Hey, Devs! I thought it’d be prudent to provide a tutorial on how to use the new Dialogue Editor plugin, found here: https://www.roblox.com/catalog/847896485/Roblox-Dialogue-Editor
Let’s start with first things first: what do the buttons do? Well, there are three buttons:
This is the main method of interaction within the plugin. When you click the button, it will attempt to load the selected RobloxDialogue object. If you’re not selecting one, it’ll try to find it recursively down the hierarchy of the object you selected. If it doesn’t find one, it’ll warn you appropriately.
This button creates a nearly-empty RobloxDialogue in the selected object. Keep in mind that a dialogue can be properly parented to three places (technically, they can be parented anywhere, but the default interface expects them in these types of locations):
- A part
- A model with a “Head” object
- Any model with a PrimaryPart
Once you create the dialogue, you will be prompted to begin editing it.
The Dialogue Editor plugin puts three objects in three locations:
- RobloxDialogueServerScript in ServerScriptService
- RobloxDialogueClientScript in StarterPlayer.StarterPlayerScripts
- RobloxDialogue in ReplicatedStorage
If somehow you accidentally delete, move, or edit these things, pressing this button will reinstall them all. This is also the easiest way to update these scripts. Let’s talk about what’s legally change-able in the hierarchy of the RobloxDialogue folder:
The following objects in this hierarchy can be changed, and ReinstallScripts will not edit or replace them unless they do not exist:
Thusly, any changes made to Remotes or Class (and its children) will be overwritten every time you press this or any other button on the plugin. Do not make changes to these!
The Editor Itself
Here’s what the editor looks like immediately after opening a brand new dialogue:
If you’re the explorer type, hovering over any of the UI elements on this screen will give you a helpful context hint, describing what you can do. Let’s first go through each of the buttons on the top left.
Adds a Prompt to the dialogue at the center. A Prompt is what the NPC says to the player. Prompts can have a special form called “InitialPrompt.” An InitialPrompt is one of the Prompts that can start a conversation (that is to say, this is the first thing that a NPC says to you at the beginning of the conversation). There can be multiple InitialPrompts, and we’ll talk about that later.
Similar to Add Prompt, this button adds a Response to the dialogue at the center. A Response is what the player says to the NPC. Responses have no special forms. We’ll talk about them more in detail later.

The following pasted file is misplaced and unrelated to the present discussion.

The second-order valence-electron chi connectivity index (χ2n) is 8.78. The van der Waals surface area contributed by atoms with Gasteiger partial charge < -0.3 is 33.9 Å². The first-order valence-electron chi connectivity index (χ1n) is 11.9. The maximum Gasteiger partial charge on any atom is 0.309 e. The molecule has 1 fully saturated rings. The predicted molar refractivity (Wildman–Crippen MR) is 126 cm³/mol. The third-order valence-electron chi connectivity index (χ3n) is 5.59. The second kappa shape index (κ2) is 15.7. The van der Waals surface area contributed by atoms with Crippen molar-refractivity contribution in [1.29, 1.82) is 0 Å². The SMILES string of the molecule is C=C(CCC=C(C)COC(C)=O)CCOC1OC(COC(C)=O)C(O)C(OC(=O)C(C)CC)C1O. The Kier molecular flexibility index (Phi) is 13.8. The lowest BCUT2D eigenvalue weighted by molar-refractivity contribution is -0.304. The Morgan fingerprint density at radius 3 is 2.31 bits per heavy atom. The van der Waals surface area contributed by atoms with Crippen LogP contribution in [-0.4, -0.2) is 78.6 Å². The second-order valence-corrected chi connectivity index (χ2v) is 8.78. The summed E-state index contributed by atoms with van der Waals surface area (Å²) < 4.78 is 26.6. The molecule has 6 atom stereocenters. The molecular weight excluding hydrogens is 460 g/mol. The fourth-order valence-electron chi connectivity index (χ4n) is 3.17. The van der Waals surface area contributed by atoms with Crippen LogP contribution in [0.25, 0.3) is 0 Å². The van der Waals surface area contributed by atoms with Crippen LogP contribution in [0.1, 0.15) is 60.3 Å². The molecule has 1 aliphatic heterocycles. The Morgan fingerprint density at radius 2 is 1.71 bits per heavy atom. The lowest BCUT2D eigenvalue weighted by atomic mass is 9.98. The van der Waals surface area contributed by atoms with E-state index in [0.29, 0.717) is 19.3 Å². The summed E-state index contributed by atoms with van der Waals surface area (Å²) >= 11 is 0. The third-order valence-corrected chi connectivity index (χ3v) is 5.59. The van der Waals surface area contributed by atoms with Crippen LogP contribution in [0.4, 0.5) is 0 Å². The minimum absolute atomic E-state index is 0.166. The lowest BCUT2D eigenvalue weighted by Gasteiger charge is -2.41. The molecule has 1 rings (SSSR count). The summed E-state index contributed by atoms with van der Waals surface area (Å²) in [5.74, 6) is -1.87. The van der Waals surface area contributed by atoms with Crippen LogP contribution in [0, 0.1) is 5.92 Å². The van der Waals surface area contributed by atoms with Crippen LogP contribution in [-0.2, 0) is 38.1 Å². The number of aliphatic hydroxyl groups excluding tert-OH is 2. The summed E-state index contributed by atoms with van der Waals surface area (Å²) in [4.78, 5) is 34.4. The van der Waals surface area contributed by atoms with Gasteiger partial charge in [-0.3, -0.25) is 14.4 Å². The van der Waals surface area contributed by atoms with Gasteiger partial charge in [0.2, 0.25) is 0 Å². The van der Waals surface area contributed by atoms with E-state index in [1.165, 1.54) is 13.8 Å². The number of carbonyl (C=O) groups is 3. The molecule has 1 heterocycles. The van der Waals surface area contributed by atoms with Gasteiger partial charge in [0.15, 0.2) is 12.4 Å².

In case you get lost on the screen, you can re-center your camera on the first InitialPrompt. This would be a good time to mention that holding middle mouse button on the background and moving your mouse will cause the Camera to pan, allowing you to have a dialogue tree of virtually infinite size.
Dynamic Text Functions
Any dialogue text surrounded by the angle brackets (’<’ and ‘>’) will attempt to call a Dynamic Text Function. These functions are global to your entire place. If you click this button, you will be shown the table of Dynamic Text Functions. There is one by default for an example: PlayerName. If, for example, you set the InitialPrompt’s text to “Hello, !” then it would (in my case) be shown to me as “Hello, Davidii!” These functions are very useful.
This allows you to store arbitrary data at the conversation level. When I write a tutorial documenting custom interfaces, we’ll talk about it more. For now, know that, when using the default interface, a key of “Title” will set the title of a conversation, and a key of “PortraitImage” will set the portrait image in a conversation. Note that individual dialogue nodes also have their own data that will overwrite conversation-level data. This allows you to be as specific as you want to be without being burdensome.
Save & Exit
This is pretty self explanatory. It saves the changes you’ve made to the conversation and exits the editor.
Sets the distance at which this conversation will be automatically triggered for an approaching player. If zero, it won’t automatically trigger at all.
Sets the range at which this conversation can be had. If a player walks farther than this far away from the NPC, then the conversation will end.
Dialogue Nodes and You
This dialogue system has 2 (sort of 3) types of dialogue nodes:
They have some shared features. We’ll discuss them here:
Features all Nodes Share
Line: the Line is the text within the node. Basically, it’s either what the NPC says to you or what you say to the NPC. It can contain dynamic text, which is explained above in “Dynamic Text Functions.” Clicking in the large text area of the node will expand it and let you edit the Line of the node.
Condition: a Condition is an arbitrary Lua function that returns a boolean. It determines whether or not this node is available. For example: